And now we get into the detailed time tracking system. It was this system that made me realize that this game will truly need an app to help play. It shouldn’t be impossible to play without the app, but there’ll be a lot to keep track of that would be easier with an app.
Edit: There’s been a change to the terms here. Action Slots are now Focuses, and Tasks are now Means.
Time in Dual20 is continuous and simultaneous, there are no turns. It is divided into rounds and ticks, with 12 ticks per round, and a round is approximately 6 seconds in length (might adjust this later), though a Tick doesn’t represent a particular amount of time. If two people are both performing an action that occurs on the same tick, both are resolved together and then the results are applied. It is quite possible for two combatants to kill each other.
An action will usually take more than one tick to complete. It has a single Strike tick, and may have a Warm-up time or a Cool-down time or both. There will be ways for characters to reliably reduce the WU/CD of certain actions, and less reliable ways to reduce them in general, but at a cost.
A character can be doing several things at once, he could be striking with a sword in one hand, a dagger in the other, while actively dodging an opponent behind him, and keeping aware of his immediate surroundings (so he knows about the opponent behind him), while maintaining good footing for his fighting style (aka, a Stance). To model this actions have two parts, the Slot and the Task. (These are working names, if someone has a better idea of what to call these, I’m open to it)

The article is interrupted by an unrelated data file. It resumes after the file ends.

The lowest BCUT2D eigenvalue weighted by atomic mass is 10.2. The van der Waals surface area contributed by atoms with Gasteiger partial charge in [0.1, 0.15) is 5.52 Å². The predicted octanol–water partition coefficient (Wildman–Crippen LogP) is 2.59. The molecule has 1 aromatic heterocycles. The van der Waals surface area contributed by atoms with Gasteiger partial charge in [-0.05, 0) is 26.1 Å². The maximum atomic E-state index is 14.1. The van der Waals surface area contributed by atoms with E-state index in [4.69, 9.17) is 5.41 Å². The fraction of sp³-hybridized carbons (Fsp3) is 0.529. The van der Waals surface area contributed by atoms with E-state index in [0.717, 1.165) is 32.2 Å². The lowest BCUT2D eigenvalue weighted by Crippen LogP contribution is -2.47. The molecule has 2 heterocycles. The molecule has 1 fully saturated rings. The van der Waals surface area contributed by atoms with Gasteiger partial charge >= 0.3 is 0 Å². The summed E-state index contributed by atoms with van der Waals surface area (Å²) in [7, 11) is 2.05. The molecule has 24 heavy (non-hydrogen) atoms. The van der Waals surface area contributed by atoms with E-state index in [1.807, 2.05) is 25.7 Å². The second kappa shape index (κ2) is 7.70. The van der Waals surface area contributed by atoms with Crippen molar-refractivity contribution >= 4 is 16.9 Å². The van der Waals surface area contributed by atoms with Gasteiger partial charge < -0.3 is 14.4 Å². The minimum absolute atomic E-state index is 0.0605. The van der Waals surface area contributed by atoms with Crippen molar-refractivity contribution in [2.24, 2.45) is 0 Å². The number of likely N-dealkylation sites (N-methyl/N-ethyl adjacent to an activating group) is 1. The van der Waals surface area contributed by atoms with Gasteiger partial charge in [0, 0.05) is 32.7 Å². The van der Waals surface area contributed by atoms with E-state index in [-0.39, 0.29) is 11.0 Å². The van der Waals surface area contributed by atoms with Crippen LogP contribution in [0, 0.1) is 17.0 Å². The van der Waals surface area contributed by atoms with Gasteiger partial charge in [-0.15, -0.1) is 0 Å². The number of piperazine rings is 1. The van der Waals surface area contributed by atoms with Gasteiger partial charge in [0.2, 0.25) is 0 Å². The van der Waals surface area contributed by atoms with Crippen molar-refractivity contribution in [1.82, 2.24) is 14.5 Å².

The Slot can be considered as how much attention must be given to the action, and there are three types: Engagement, Support, and Perpetual. Engagement actions are for those that take the most focus of the character, such as attacking or casting most spells. Support actions are for things such as movement, drawing weapons, reactionary defenses, etc. The Perpetual Slot is a little different in that it is not for a specific action so much as a continuous state of things, such as stances, maintaining spells, or wearing armor, or dealing with hindrances. Most characters will have multiple slots of each type, 2 or 3 per type, but actions will usually take multiple slots themselves (particularly Engagement actions).